Genomic DNA was extracted from peripheral blood lymphocytes using standard protocols. DNA fragmentation was performed using a Covaris S2 system (Covaris, Woburn, MA, USA), exon capture was performed using the Agilent SureSelect 38 Mb Human All Exon Target Enrichment system (Agilent Technologies, Inc., Santa Clara, CA, USA) and DNA sequencing was performed on an Illumina GAIIx instrument (Illumina, Inc, San Diego, CA, USA), all using standard protocols for a 75 bp paired-end run.
Bioinformatic analysis
Reads were mapped to the human reference genome (UCSC hg19) using the Burrows-Wheeler Aligner and a variant list created using SAMtools and annotated using ANNOVAR44-46. Local realignment and recalibration of base call quality scores was performed using the genome analysis toolkit47,48. Duplicates were marked using Picard (http://picard.sourceforge.net). We selected for novel variants (absent from dbSNP 134 or 1000 genome project databases), focusing only on exonic non-synonymous, splice site and indel variants. Variants were viewed directly using the integrated genome viewer and excluded if reads were only present in one direction, if ambiguously mapped reads were present or if an indel occurred within 3 bp of the end of the read49.
Mutation validation and Sanger sequencing of candidate genes
The polymerase chain reactions were performed using a DNA Engine Dyad thermal cycler (Bio-Rad, Hercules, CA, USA). Phusion Flash High Fidelity PCR Master Mix was used in accordance with the manufacturer's instructions for each primer set (Dharmacon, Inc, Lafayette, CO, USA). Primer sequences and reaction conditions are listed in Supplementary Table 2. Cycle sequencing was performed using BigDye Terminator v3.1 kit and an ABI 3730 ×l DNA Analyzer/sequencing machine in accordance with the manufacturer's instructions (Life Technologies, Carlsbad, CA, USA). The samples were purified using QIAquick PCR purification kit (Qiagen, Inc, Valencia, CA, USA).
Cell culture
Primary human dermal fibroblasts were derived from forearm skin biopsies from 2 control individuals and 2 patients with SGS. They were cultured in Dulbecco's modified eagle medium with 10% fetal bovine serum in the presence of antibiotics and passaged at confluence. All cell experiments were conducted in serum-starved media, and stimulation was performed using 5 ng/mL recombinant human TGF-β2 (302-B2, R&D Systems, Minneapolis, MN, USA). Cells were collected at baseline, 30 minutes and 24 hours after stimulation.
Protein and RNA analysis
All protein and RNA was extracted, processed and analyzed using reagents and protocols as described previously4,23. The following pre-validated probes were used for mRNA analysis: Hs01060665 (β-ACTIN), Hs00164004 (COL1A1), Hs00943809 (COL3A1), Hs00287359 (FN1), Hs00185584 (VIM), Hs00355782 (CDKN1A), Hs01026927 (CTGF), Hs01126606 (SERPINE1), Hs00161707 (SKI), Hs01045418 (SKIL) and Hs00998193 (SMAD7) (Life Technologies, Carlsbad, CA, USA). In the Western blot analysis separate membranes were used for the control and SGS patients due to the large number of samples. The membranes were processed together at all stages, and exposed to the same piece of imaging film simultaneously, allowing for valid comparisons.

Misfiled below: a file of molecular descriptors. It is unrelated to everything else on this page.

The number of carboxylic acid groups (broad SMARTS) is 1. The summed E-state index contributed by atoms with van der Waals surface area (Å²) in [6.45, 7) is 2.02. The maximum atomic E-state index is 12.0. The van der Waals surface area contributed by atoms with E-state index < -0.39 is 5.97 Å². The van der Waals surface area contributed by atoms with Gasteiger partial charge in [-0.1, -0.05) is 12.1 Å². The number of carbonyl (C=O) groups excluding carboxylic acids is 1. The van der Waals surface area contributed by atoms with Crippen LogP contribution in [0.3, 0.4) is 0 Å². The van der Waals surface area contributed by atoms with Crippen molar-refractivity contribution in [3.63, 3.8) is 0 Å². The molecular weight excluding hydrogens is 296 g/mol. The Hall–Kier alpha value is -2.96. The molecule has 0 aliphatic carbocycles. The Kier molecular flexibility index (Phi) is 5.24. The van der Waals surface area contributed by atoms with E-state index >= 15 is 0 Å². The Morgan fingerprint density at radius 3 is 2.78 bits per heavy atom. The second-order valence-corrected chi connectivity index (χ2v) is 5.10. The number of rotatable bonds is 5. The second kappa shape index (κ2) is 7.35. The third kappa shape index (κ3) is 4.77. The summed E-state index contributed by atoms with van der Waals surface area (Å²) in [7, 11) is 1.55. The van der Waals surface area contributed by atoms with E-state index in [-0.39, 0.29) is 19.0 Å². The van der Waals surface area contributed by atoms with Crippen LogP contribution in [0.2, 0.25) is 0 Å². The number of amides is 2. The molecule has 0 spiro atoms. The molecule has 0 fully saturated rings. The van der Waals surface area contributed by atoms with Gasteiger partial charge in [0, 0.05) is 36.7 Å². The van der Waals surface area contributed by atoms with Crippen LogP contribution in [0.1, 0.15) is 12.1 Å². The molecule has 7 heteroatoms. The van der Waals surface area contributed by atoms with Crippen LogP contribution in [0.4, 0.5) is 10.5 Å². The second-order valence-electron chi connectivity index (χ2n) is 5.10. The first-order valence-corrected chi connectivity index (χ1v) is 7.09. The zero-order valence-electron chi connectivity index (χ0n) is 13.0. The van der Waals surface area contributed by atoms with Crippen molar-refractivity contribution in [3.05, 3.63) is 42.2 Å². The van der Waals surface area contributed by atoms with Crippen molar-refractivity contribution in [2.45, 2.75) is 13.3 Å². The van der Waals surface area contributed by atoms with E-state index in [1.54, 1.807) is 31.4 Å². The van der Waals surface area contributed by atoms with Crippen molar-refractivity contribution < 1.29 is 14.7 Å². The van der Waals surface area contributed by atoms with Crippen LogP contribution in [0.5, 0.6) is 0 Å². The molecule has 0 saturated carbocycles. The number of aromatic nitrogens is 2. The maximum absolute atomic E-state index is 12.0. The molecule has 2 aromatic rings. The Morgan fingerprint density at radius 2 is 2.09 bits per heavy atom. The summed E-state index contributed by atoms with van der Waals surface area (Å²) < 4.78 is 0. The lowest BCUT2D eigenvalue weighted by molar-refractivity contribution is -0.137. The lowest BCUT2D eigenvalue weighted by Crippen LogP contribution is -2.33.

Developmental survey of SKI expression in mouse
Immunohistochemical analysis was performed using protocols as described previously50. Samples were incubated with an anti-mouse SKI polyclonal antibody diluted to 1:250 (EMD Millipore Corporation, Billerica, MA, USA) and myocyte-specific mouse monoclonal MF20-c diluted to 1:50 (Developmental Studies Hybridoma Bank, Iowa City, IA, USA). Elastin was detected using autofluorescence at 488 nm. Nuclei were stained with Hoechst dye diluted to 1:10,000 (Life Technologies, Carlsbad, CA, USA).
Zebrafish maintenance, imaging and staining
Adult AB and Tg(kdrl:G-RCFP; fluorescently marked endothelium) zebrafish lines were maintained according to standard methods51,52. Embryos were injected with previously published skia (12 ng) or skib (14 ng) morpholino antisense oligonucleotides (MO) at the 1-2 cell stage and analyzed at 2, 3, 5, 6, and 8 days post fertilization (dpf) for G-RCFP expression via fluorescence microscopy53. Morpholino oligonucleotides are listed in Supplementary Table 2. Prior work had established the specificity of these MOs via concomitant use of random MO and mRNA rescue experiments53. Cartilage staining was performed as previously described on zebrafish embryos fixed in 4% paraformaldehyde at 5, 6 and 8 dpf54. All experiments were performed in accordance with ethical permits by the Johns Hopkins Animal Care and Use Committee.
Statistical Analysis
All quantitative data are shown as box and whisker plots produced using the R statistical package. The upper and lower margins of the box define the 75th and 25th percentiles respectively; the internal line defines the median and the whiskers define the range. Statistical analysis was performed using two tailed t tests in Excel (Microsoft, Redmond, WA, USA). A p value <0.05 was considered statistically significant.
Supplementary Material
Acknowledgments
This work was funded by grants to H.C.D. from the National Institutes of Health (RO1-AR41135 and PO1-AR049698), the Bloomberg Fund of the National Marfan Foundation, the Smilow Center for Marfan Syndrome Research, the Howard Hughes Medical Institute and the Baylor-Hopkins Center for Mendelian Genetics (1U54HG006542). A.J.D. was supported as a Research Associate by the Howard Hughes Medical Institute. J.J.D. was supported by a Victor A. McKusick Fellowship from the National Marfan Foundation; and M.E.L. was supported by a NHLBI K08 Award (HL107738-01) and by a Fellow-to-Faculty Award from the National Marfan Foundation. A.S.M. was supported in part by the NHLBI (1R01HL111267). M.J.C. was supported by the National Institute for Health Research (NIHR) through Barts NIHR Cardiovascular Biomedical Research Unit. This study was also supported in part by funding from the Fund for Scientific Research, Flanders (Belgium) [G.0458.09; G.0221.12]; European Grant Fighting Aneurysmal Disease [EC-FP7]; Special Research Fund of Ghent University [BOF10/GOA/005]; B.L.L. is senior clinical investigator of the Fund for Scientific Research, Flanders (FWO, Belgium); D.S. was supported by a Ph.D. grant from the Agency for Innovation by Science and Technology. The authors would also like to thank Elizabeth Gerber and Hans Bjornsson for their contributions to the cell culture experiments.
Footnotes
Competing financial interests: The authors declare no competing financial interests.